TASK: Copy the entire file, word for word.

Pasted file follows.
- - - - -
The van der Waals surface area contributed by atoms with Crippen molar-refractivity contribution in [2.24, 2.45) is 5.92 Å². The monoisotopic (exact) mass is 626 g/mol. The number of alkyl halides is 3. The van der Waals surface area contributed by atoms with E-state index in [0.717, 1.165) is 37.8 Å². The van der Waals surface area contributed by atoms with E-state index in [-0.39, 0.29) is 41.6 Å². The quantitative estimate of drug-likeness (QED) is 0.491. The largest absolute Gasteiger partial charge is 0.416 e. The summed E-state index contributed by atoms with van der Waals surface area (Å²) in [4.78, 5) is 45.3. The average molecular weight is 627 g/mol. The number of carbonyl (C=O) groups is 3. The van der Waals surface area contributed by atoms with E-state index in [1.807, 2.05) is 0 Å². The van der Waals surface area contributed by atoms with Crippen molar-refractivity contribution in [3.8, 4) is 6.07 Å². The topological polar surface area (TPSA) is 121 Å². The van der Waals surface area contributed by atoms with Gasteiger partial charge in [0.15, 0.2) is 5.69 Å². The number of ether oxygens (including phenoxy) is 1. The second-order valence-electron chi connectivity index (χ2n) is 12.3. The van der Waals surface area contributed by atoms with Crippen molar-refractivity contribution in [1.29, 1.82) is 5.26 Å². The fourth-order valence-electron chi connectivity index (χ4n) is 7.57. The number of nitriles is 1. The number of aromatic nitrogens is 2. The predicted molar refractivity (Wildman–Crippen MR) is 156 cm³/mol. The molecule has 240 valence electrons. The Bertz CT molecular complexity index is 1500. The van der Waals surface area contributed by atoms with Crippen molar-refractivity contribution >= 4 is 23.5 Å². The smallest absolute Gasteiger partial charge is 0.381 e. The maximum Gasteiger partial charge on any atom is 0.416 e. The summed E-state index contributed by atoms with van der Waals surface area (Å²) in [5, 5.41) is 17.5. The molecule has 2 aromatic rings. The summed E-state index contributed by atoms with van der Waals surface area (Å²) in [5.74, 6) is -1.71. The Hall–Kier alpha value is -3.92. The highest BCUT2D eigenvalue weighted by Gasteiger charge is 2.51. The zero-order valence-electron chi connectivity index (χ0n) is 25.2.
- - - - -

The van der Waals surface area contributed by atoms with Crippen molar-refractivity contribution in [2.24, 2.45) is 5.92 Å². The monoisotopic (exact) mass is 626 g/mol. The number of alkyl halides is 3. The van der Waals surface area contributed by atoms with E-state index in [0.717, 1.165) is 37.8 Å². The van der Waals surface area contributed by atoms with E-state index in [-0.39, 0.29) is 41.6 Å². The quantitative estimate of drug-likeness (QED) is 0.491. The largest absolute Gasteiger partial charge is 0.416 e. The summed E-state index contributed by atoms with van der Waals surface area (Å²) in [4.78, 5) is 45.3. The average molecular weight is 627 g/mol. The number of carbonyl (C=O) groups is 3. The van der Waals surface area contributed by atoms with E-state index in [1.807, 2.05) is 0 Å². The van der Waals surface area contributed by atoms with Crippen molar-refractivity contribution in [3.8, 4) is 6.07 Å². The topological polar surface area (TPSA) is 121 Å². The van der Waals surface area contributed by atoms with Gasteiger partial charge in [0.15, 0.2) is 5.69 Å². The number of ether oxygens (including phenoxy) is 1. The second-order valence-electron chi connectivity index (χ2n) is 12.3. The van der Waals surface area contributed by atoms with Crippen molar-refractivity contribution in [1.29, 1.82) is 5.26 Å². The fourth-order valence-electron chi connectivity index (χ4n) is 7.57. The number of nitriles is 1. The number of aromatic nitrogens is 2. The predicted molar refractivity (Wildman–Crippen MR) is 156 cm³/mol. The molecule has 240 valence electrons. The Bertz CT molecular complexity index is 1500. The van der Waals surface area contributed by atoms with Crippen molar-refractivity contribution >= 4 is 23.5 Å². The smallest absolute Gasteiger partial charge is 0.381 e. The maximum Gasteiger partial charge on any atom is 0.416 e. The summed E-state index contributed by atoms with van der Waals surface area (Å²) in [5, 5.41) is 17.5. The molecule has 2 aromatic rings. The summed E-state index contributed by atoms with van der Waals surface area (Å²) in [5.74, 6) is -1.71. The Hall–Kier alpha value is -3.92. The highest BCUT2D eigenvalue weighted by Gasteiger charge is 2.51. The zero-order valence-electron chi connectivity index (χ0n) is 25.2.